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With the announcement of the Trump tariffs on steel and aluminum – and the prospect of more trade curbs to come – the news organizations on which Americans rely for accurate and impartial information have understandably turned to private sector specialists for facts and analysis.

What’s much less understandable is that many of these specialists work at Washington, D.C.-headquartered think tanks that receive significant funding from foreign governments – many of whose economies will be profoundly affected by any major changes in U.S. trade policy. Even worse, the press coverage of the Trump tariffs has consistently failed even to mention these conflicts of interest – even though some news outlets have reported on the subject in considerable detail.

To give you an idea of how widespread these conflicts are, here’s a list of the foreign government donors for three major think tanks, drawn directly from their websites, and some figures indicating the often major sums these governments (including groups they fund) have contributed to these organizations’ budgets for the most recent data year available:

 

The Brookings Institution, 2016-17:

$1 million – $1.999999 million

Government of Norway:

$500,000-$999,999

Australian Government, Department of Foreign Affairs & Trade

United Arab Emirates

$250,000-$499,999

The Japan Foundation Center for Global Partnership

Japan International Cooperation Agency

Taipei Economic and Cultural Representative Office in the United States

$100,000-$249,000

Australian Government, Department of Industry, Innovation, & Science

$50,000-$99,999

Government of Denmark

European Recovery Program, German Federal Ministry of Economic Affairs and Energy

European Union

Government of Finland

Korea International Trade Association

CAF-Development Bank of Latin America

Department for International Development, United Kingdom

Embassy of France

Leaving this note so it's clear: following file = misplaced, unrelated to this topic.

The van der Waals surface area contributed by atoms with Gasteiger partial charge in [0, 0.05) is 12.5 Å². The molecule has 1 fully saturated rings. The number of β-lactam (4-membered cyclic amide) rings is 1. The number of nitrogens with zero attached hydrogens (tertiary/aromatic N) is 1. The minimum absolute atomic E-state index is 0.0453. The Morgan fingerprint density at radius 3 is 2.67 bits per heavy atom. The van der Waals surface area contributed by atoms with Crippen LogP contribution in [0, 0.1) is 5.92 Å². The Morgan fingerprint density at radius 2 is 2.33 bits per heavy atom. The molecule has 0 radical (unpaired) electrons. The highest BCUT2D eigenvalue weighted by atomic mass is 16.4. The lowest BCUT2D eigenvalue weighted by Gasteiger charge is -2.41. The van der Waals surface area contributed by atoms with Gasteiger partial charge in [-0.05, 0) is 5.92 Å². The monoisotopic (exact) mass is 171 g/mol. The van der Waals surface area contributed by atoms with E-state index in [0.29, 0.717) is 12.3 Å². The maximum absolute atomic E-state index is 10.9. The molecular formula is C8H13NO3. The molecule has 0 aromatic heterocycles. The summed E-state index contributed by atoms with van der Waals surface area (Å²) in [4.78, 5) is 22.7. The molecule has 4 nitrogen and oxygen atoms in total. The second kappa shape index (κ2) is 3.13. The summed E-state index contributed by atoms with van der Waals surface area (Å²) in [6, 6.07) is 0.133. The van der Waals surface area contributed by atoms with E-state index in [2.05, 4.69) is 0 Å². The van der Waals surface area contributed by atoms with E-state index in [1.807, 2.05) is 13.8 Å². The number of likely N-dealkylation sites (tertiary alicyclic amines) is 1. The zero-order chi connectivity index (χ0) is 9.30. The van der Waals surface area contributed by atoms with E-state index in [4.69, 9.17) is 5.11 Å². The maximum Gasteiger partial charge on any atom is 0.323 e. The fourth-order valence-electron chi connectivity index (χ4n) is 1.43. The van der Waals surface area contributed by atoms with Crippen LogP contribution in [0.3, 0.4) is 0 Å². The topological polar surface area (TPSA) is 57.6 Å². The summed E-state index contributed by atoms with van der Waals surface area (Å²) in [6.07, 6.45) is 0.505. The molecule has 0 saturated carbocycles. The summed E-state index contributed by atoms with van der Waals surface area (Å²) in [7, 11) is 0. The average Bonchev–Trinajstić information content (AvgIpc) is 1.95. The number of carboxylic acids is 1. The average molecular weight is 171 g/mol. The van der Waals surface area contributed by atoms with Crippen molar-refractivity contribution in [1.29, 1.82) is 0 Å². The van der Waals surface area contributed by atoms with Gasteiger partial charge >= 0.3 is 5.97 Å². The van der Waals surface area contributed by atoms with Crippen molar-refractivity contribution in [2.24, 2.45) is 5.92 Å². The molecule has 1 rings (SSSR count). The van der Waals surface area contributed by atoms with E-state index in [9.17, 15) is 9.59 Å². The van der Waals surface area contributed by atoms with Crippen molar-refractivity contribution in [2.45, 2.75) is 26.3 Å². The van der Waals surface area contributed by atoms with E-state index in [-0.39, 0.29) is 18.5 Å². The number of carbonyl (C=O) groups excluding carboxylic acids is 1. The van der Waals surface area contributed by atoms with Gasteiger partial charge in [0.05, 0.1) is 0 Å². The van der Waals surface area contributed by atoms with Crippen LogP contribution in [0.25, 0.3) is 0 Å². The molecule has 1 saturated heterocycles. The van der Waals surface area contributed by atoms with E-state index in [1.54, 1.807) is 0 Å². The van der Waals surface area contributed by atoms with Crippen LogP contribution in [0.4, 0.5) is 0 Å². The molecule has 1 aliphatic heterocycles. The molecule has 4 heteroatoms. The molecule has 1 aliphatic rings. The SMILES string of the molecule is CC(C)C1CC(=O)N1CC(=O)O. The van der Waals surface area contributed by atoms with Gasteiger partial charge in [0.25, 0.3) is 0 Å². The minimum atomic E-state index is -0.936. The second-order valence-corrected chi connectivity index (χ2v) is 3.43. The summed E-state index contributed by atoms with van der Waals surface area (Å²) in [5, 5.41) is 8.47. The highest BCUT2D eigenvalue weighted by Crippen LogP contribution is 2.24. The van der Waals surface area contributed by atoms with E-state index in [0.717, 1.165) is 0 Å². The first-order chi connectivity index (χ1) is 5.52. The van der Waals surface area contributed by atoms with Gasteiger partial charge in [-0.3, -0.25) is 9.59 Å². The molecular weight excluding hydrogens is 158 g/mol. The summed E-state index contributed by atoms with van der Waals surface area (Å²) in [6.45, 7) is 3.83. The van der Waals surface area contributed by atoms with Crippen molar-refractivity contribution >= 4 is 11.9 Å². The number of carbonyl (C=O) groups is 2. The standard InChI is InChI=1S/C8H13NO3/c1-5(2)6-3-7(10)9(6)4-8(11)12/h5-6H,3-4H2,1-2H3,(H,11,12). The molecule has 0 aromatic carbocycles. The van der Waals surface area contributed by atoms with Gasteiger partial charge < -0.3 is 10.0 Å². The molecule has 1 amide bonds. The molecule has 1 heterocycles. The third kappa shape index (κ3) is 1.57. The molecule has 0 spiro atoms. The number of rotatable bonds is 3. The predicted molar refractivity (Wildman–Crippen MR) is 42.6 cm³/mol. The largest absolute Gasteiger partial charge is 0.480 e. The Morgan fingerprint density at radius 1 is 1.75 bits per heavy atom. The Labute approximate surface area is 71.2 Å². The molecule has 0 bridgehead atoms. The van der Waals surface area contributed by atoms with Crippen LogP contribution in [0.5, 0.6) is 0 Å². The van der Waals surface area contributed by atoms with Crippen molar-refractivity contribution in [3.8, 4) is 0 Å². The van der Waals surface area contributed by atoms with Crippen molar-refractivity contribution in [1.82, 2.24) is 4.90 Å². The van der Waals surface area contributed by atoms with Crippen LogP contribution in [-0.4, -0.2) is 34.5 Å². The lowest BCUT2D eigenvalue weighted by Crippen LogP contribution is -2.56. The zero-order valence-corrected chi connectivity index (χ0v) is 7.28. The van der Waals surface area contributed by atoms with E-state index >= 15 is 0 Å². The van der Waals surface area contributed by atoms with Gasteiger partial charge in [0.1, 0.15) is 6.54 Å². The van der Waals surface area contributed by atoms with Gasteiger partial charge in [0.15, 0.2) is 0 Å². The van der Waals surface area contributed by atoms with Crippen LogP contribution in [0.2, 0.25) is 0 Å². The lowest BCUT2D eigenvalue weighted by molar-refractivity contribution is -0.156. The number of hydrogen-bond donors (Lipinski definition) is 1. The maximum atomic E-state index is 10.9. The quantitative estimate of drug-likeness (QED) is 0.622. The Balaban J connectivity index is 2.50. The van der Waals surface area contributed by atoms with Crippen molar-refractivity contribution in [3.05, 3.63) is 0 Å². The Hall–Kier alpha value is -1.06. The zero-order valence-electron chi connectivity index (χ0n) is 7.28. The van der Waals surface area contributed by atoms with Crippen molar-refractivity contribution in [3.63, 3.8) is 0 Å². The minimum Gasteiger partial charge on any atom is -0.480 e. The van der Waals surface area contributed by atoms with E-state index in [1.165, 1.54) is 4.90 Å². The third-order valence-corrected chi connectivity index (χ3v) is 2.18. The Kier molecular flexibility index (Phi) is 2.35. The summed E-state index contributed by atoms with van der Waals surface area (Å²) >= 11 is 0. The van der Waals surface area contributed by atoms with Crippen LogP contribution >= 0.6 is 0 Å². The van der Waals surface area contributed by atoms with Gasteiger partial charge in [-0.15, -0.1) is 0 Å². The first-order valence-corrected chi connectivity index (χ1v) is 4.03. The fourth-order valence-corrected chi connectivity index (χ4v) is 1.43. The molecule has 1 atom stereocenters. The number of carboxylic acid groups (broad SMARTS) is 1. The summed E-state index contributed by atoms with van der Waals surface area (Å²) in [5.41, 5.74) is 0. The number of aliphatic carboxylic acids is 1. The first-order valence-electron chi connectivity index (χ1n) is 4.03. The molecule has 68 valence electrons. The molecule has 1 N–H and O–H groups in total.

Japan Bank for International Cooperation

Temasek Holdings

The Korea Foundation

Korea Institute for Defense Analysis

Embassy of the Kingdom of the Netherlands

 

Peterson Institute for International Economics, 2016

$25,000-$49,999

Korea Institute for International Economic Policy

Swiss National Bank

Up to $24,999

Central Bank of China, Taipei

European Parliament

Japan Bank for International Cooperation

Korea Development Institute

Korea International Trade Association

Embassy of Liechtenstein

Monetary Authority of Singapore

 

Center for Strategic and International Studies 2016-17

$500,000 and up

Japan

Taiwan

UAE

Academy of Korean Studies

Korea Foundation

$100,000-$499,999

Australia

Denmark

South Korea

Turkey

$5,000-$99,999

Canada

China

France

Liechtenstein

The Netherlands

United Kingdom

Japan Foundation Center for Global Partnership

European Development Finance Institutions

Norwegian Institute of Defence Studies

Norwegian Institute of International Affairs

Shanghai Institutes for International Studies

Taiwan Foundation for Democracy

 

As I’ve written before, even analysts whose paychecks are wholly or partly written by foreign governments (or other special interests, like offshoring-happy multinational companies) can provide valuable insights.  They also have every right to weigh in on any policy debate they choose.  But unless you believe we don’t live in a world in which money talks, and that this goes double in a national capital, it’s clear that news consumers have an equally important right to know the source of the money behind the views they’re reading about – and that the media is letting its readers, viewers, and listeners down when this information is kept concealed.